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What do students need to help them process the Ingraham High shooting?

caption: Michelle Fabela hugs her son, Tyler Fabela, a sophomore at Ingraham High School, after students were released following a school shooting on Tuesday, November 8, 2022, in Seattle.
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Michelle Fabela hugs her son, Tyler Fabela, a sophomore at Ingraham High School, after students were released following a school shooting on Tuesday, November 8, 2022, in Seattle.
KUOW Photo/Megan Farmer

In 2014, Susana Barbosa was a freshman at Marysville-Pilchuck High School when a student fatally shot four classmates and himself in the school cafeteria.

“I was sitting about 15 feet away, so I saw everything that happened,” Barbosa said.

Barbosa was next to a friend who pushed her to the ground. Together they crawled out of the building and climbed over a fence to escape.

“It didn’t hit me necessarily like the first or the second night, but definitely the third night, that’s when I had trouble sleeping and that’s when I just kind of took out all my anxiety on just eating and eating,” Barbosa remembers.

Last week’s shooting at Ingraham High School has prompted cries for more ongoing mental health counseling. Barbosa, who survived the school shooting in Marysville eight years ago, said it took a lot for her to heal: more than a year of therapy, both on her own and in a group.

Barbosa said she started having nightmares a few days after the shooting, replaying what she experienced and imagining different endings. Those dreams kept her up at night for months.

“I was just terrified that that nightmare — it would come to life,” she said.

Her dad found her a therapist, who diagnosed her with PTSD and prescribed anxiety medication. And the school organized weekly group therapy for all the students.

“Knowing that it’s not just you” was really helpful, Barbosa said. “It was just really nice to talk to someone going through something similar that you were going through.”

The students shared tips about how to cope — “basically just kind of helping each other,” Barbosa said.

The Seattle School District organized drop-in counseling at a nearby community center for two days after the Ingraham shooting, and drop-in Zoom counseling over the weekend.

Superintendent Brent Jones said in a school board meeting that counselors and social workers were on site when students came back to school Monday.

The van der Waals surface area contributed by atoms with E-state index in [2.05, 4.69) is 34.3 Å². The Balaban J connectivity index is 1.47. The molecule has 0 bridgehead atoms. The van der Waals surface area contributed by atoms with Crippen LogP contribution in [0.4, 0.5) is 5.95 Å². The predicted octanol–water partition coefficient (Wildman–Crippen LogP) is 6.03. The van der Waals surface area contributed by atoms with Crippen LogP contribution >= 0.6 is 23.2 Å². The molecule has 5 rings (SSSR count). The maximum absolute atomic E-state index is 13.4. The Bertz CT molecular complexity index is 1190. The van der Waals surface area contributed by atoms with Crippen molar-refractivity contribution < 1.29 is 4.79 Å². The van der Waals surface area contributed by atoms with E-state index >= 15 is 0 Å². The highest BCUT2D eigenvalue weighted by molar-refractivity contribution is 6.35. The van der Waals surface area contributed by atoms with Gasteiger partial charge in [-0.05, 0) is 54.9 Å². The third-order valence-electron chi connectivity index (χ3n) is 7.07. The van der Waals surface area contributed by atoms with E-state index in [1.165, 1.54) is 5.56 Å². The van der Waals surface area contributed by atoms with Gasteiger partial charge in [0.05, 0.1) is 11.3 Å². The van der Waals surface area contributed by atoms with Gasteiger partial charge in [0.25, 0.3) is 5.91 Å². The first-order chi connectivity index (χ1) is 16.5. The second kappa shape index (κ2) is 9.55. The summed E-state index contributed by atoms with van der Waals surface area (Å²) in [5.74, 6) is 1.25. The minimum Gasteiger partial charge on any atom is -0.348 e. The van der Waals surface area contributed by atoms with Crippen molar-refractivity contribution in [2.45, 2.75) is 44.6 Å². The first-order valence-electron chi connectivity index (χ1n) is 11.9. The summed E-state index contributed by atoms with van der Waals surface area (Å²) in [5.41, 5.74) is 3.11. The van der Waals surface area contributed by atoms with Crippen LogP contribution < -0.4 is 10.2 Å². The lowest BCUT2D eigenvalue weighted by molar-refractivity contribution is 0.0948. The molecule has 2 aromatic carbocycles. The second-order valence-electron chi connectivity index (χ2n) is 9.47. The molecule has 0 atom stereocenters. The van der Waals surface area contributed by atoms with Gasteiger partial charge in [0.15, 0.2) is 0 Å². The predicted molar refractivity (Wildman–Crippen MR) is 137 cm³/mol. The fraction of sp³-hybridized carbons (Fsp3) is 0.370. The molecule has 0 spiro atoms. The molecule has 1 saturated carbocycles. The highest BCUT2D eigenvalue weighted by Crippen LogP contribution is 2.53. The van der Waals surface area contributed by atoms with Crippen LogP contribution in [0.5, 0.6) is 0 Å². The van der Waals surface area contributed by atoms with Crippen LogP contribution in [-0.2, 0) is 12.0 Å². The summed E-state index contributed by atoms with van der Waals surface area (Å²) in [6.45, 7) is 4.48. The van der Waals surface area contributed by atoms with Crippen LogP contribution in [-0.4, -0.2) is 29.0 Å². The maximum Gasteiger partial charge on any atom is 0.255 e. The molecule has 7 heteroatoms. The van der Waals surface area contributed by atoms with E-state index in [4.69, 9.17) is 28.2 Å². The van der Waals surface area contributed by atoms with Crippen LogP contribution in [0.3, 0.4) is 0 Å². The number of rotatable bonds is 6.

“We’ll be working diligently to get our support in place that are both short and long-term mitigation efforts,” he said. “I’m asking you all to join me and us in our efforts to make our schools safe, welcoming places of belonging.”

Students and families also see a need for a lot more ongoing support.

On Monday, thousands of students across Seattle walked out of school and met in front of City Hall to demand, among other things, more funding for students’ mental health needs.

Matilda Barber, a junior at Ballard High School, said they’re still feeling the effects of last week’s shooting.

“I was really shaken up, and it just threw off the rest of the week too,” they said. “Even after they announced we were safe and everything, I could not do my schoolwork properly.”

There’s currently one counselor for every 350 students in Seattle’s public high schools. The students are demanding the district nearly double that number, so there are more counselors on hand to help students dealing with stress, trauma or other issues.

Parents also want more from the district.

Deanna Meyerhoff, the mother of sophomore twins at Ingraham, said she’d like the school to organize time to discuss and process the events in small groups, like advisories, classes or group therapy sessions.

“There's tons of other kids like my kids who won't go unless they're told that they have to,” Meyerhoff said. “And I think it would be very helpful for them to be in a group with other people who've had a similar experience.”

Other parents also said their teens don’t necessarily know what they need and so should have a number of options available to them on an ongoing basis.

Annika Carlsten, the mother of a senior and a freshman at Ingraham, said she's heard people saying that this wasn’t a school shooting — it was a shooting at a school. That worries her, because she wants the students’ trauma to be taken seriously.

"My kid sent me a text that said, ‘I'm okay for now.’ And like, what does that mean? Sorry. That's the part where it's like, they know how this plays out," she said, fighting back tears.

Carlsten said her sons would be unlikely to open up in group therapy or classroom discussions. What she wants for them is a way for kids to share their stories anonymously, inside the Ingraham community.

“A space in which they can get out of their head everything that they are remembering in a way in which they can be vulnerable,” she said. “They can say, you know, ‘This really scary thing happened to me,’ and have it validated.”

Carlsten also wants the school to come up with a plan for how to do — or not do — lockdown drills, so students don’t have to relive their trauma.

Back in Marysville, Susana Barbosa said it took her more than a year to stop having nightmares and eating compulsively — to stop going off by herself and running on autopilot when she did activities she used to love.

“I started noticing that I enjoyed going to practice, going to do this [or that], and having fun,” she said. “I started to realize that I’m getting better.”

Barbosa is now studying marketing and communications at the University of Washington, and she has a full-time job. She plans to graduate in the spring.

More information about how to talk to kids about school shooting is available here:

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